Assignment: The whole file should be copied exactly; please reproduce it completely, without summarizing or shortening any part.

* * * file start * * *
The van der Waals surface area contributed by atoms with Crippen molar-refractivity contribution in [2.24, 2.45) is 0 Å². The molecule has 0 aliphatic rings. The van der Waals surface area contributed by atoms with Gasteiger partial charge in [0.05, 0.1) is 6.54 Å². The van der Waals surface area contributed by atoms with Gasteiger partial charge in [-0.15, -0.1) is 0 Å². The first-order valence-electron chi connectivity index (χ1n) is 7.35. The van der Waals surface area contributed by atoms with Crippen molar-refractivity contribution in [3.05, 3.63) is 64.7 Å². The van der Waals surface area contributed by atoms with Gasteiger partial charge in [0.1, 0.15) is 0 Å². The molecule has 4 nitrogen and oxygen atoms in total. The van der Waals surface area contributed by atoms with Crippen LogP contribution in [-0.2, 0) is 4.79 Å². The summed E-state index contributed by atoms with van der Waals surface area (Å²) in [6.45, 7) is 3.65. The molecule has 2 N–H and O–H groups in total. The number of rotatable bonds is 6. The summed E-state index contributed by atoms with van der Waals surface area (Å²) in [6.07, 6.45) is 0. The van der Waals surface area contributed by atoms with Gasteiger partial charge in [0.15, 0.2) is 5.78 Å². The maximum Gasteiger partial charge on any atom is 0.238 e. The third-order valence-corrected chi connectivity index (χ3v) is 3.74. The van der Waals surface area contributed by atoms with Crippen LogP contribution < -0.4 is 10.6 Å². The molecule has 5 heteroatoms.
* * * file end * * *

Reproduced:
The van der Waals surface area contributed by atoms with Crippen molar-refractivity contribution in [2.24, 2.45) is 0 Å². The molecule has 0 aliphatic rings. The van der Waals surface area contributed by atoms with Gasteiger partial charge in [0.05, 0.1) is 6.54 Å². The van der Waals surface area contributed by atoms with Gasteiger partial charge in [-0.15, -0.1) is 0 Å². The first-order valence-electron chi connectivity index (χ1n) is 7.35. The van der Waals surface area contributed by atoms with Crippen molar-refractivity contribution in [3.05, 3.63) is 64.7 Å². The van der Waals surface area contributed by atoms with Gasteiger partial charge in [0.1, 0.15) is 0 Å². The molecule has 4 nitrogen and oxygen atoms in total. The van der Waals surface area contributed by atoms with Crippen LogP contribution in [-0.2, 0) is 4.79 Å². The summed E-state index contributed by atoms with van der Waals surface area (Å²) in [6.45, 7) is 3.65. The molecule has 2 N–H and O–H groups in total. The number of rotatable bonds is 6. The summed E-state index contributed by atoms with van der Waals surface area (Å²) in [6.07, 6.45) is 0. The van der Waals surface area contributed by atoms with Gasteiger partial charge in [0.15, 0.2) is 5.78 Å². The maximum Gasteiger partial charge on any atom is 0.238 e. The third-order valence-corrected chi connectivity index (χ3v) is 3.74. The van der Waals surface area contributed by atoms with Crippen LogP contribution < -0.4 is 10.6 Å². The molecule has 5 heteroatoms.